Commissioner still can’t get answers to questions about 2021 winter storm costs


The unexplained costs of how Oklahoma’s major utilities used a new law to extend 2021 Winter Storm Uri costs are still bothering Oklahoma Corporation Commissioner Bob Anthony.

Yes, that winter storm. Uri. The one that keeps on giving and giving. He raised questions in 2022 when PSO, OGE, and ONG used securitization and wondered aloud about the true costs to consumers.

He is raising the questions again, doing so this week in a filing regarding Public Service Company of Oklahoma and its request for a rate hike.

“What is holding up resolution of this case?” wrote Anthony in the filing on case No. PUD 2022-000093.

The Commissioner complained how 8 months after he asked the utilities for their communications with officials and representatives of the Corporation Commission’s staff, he is still waiting. His request at the time focused on “who was paid how much for what, regarding any expense related to securitization or the 2021 Winter Storm that was, directly or indirectly, passed through to customers.”

Anthony made the same request in September of 2022 and followed up with another filing in February of 2023. He contends there were inconsistencies, omissions and outright contradictions regarding the actual issuance costs for each utility’s bond sale. He claimed there were “significant and substantial discrepancies” between certain banks and law firms” but did not identify them.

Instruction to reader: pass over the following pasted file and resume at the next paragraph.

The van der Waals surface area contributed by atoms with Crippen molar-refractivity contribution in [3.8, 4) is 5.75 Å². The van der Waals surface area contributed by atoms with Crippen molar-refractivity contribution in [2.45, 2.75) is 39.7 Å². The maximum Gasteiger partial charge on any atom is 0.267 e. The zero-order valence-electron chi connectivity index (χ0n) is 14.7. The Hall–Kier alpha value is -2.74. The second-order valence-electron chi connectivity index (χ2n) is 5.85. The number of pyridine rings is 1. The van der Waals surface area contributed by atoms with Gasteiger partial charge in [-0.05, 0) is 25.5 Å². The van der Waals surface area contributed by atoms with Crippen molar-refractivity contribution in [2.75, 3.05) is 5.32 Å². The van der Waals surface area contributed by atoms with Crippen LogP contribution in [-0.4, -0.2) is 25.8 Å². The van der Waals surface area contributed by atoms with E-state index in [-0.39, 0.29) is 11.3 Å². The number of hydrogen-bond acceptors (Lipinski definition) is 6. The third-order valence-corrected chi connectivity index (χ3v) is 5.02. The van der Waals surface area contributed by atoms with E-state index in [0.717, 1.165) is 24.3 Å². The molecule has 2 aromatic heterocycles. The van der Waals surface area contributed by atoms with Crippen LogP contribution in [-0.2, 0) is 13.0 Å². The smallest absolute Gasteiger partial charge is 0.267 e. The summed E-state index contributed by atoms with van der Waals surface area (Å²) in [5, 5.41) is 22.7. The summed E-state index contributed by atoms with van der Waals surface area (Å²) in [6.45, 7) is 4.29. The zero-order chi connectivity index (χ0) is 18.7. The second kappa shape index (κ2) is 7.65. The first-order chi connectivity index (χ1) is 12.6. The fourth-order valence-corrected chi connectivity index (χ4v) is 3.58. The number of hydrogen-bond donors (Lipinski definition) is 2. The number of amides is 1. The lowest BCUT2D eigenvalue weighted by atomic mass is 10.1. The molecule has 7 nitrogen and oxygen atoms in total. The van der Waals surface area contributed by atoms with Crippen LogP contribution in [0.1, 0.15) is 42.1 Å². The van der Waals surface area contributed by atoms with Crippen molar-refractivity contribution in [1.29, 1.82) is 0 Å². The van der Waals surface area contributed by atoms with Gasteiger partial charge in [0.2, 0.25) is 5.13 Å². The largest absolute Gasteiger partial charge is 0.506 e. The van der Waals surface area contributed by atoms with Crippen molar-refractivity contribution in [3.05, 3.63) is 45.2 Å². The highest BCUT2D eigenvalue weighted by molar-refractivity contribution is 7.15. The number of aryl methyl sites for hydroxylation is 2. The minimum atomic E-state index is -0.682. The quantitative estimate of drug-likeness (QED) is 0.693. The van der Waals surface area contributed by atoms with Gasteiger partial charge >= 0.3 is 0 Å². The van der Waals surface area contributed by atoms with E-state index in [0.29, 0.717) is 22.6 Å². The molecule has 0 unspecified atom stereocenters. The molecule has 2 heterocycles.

“Specifically, I questioned how the underwriters came to be paid significantly more than the amounts for which they agreed to perform the work submitted in their RFP responses,” wrote Anthony.

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In his filing this week, the commissioner claimed the issuance costs passed through to ratepayers “totaled some $41 million” and to date, he had not been offered any evidence that they were ever audited by anyone.

As for PSO’s case, Anthony charged the underwriters in the bond issuance were paid $250,000 more than they bid to do the work and $900,000 more than the lowest bid received from a qualified underwrite. (see page 3 of his filing)

“I calculate this single overpayment alone will cost PSO’s ratepayers some $2.2 million,” alleged Anthony in the filing.

He contends that actual securitization expenses for the three major utilities came in $1 billion higher than had been estimated, and it did not prompt the Corporation Commission to conduct an immediate audit.

Anthony concluded in his filing that unmet requirements, incomplete information and unanswered requests resulted in a record of the case that is too deficient for him to support a final order in the PSO rate case.